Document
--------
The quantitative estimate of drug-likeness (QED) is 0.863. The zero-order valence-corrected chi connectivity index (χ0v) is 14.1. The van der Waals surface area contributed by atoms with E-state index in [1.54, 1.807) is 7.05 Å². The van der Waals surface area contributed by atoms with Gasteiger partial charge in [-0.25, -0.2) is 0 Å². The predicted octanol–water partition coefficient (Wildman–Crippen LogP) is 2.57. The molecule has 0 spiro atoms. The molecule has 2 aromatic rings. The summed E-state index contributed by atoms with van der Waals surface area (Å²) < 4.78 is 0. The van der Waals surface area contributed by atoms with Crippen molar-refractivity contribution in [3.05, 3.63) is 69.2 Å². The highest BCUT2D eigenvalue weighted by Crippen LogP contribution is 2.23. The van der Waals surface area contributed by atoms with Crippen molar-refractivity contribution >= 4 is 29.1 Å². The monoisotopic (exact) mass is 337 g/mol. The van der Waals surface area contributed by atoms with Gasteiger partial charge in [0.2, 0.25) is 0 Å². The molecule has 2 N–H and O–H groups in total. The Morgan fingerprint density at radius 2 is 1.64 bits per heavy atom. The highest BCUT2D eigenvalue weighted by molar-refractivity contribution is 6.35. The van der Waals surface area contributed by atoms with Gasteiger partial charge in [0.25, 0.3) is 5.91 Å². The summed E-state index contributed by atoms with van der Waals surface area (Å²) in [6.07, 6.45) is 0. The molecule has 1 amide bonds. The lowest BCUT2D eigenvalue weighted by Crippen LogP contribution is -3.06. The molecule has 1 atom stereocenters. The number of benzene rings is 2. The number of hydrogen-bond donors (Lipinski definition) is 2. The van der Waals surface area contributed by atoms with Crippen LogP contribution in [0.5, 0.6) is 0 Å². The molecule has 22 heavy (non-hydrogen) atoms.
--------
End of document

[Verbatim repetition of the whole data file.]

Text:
The quantitative estimate of drug-likeness (QED) is 0.863. The zero-order valence-corrected chi connectivity index (χ0v) is 14.1. The van der Waals surface area contributed by atoms with E-state index in [1.54, 1.807) is 7.05 Å². The van der Waals surface area contributed by atoms with Gasteiger partial charge in [-0.25, -0.2) is 0 Å². The predicted octanol–water partition coefficient (Wildman–Crippen LogP) is 2.57. The molecule has 0 spiro atoms. The molecule has 2 aromatic rings. The summed E-state index contributed by atoms with van der Waals surface area (Å²) < 4.78 is 0. The van der Waals surface area contributed by atoms with Crippen molar-refractivity contribution in [3.05, 3.63) is 69.2 Å². The highest BCUT2D eigenvalue weighted by Crippen LogP contribution is 2.23. The van der Waals surface area contributed by atoms with Crippen molar-refractivity contribution >= 4 is 29.1 Å². The monoisotopic (exact) mass is 337 g/mol. The van der Waals surface area contributed by atoms with Gasteiger partial charge in [0.2, 0.25) is 0 Å². The molecule has 2 N–H and O–H groups in total. The Morgan fingerprint density at radius 2 is 1.64 bits per heavy atom. The highest BCUT2D eigenvalue weighted by molar-refractivity contribution is 6.35. The van der Waals surface area contributed by atoms with Gasteiger partial charge in [0.25, 0.3) is 5.91 Å². The summed E-state index contributed by atoms with van der Waals surface area (Å²) in [6.07, 6.45) is 0. The molecule has 1 amide bonds. The lowest BCUT2D eigenvalue weighted by Crippen LogP contribution is -3.06. The molecule has 1 atom stereocenters. The number of benzene rings is 2. The number of hydrogen-bond donors (Lipinski definition) is 2. The van der Waals surface area contributed by atoms with Crippen LogP contribution in [0.5, 0.6) is 0 Å². The molecule has 22 heavy (non-hydrogen) atoms.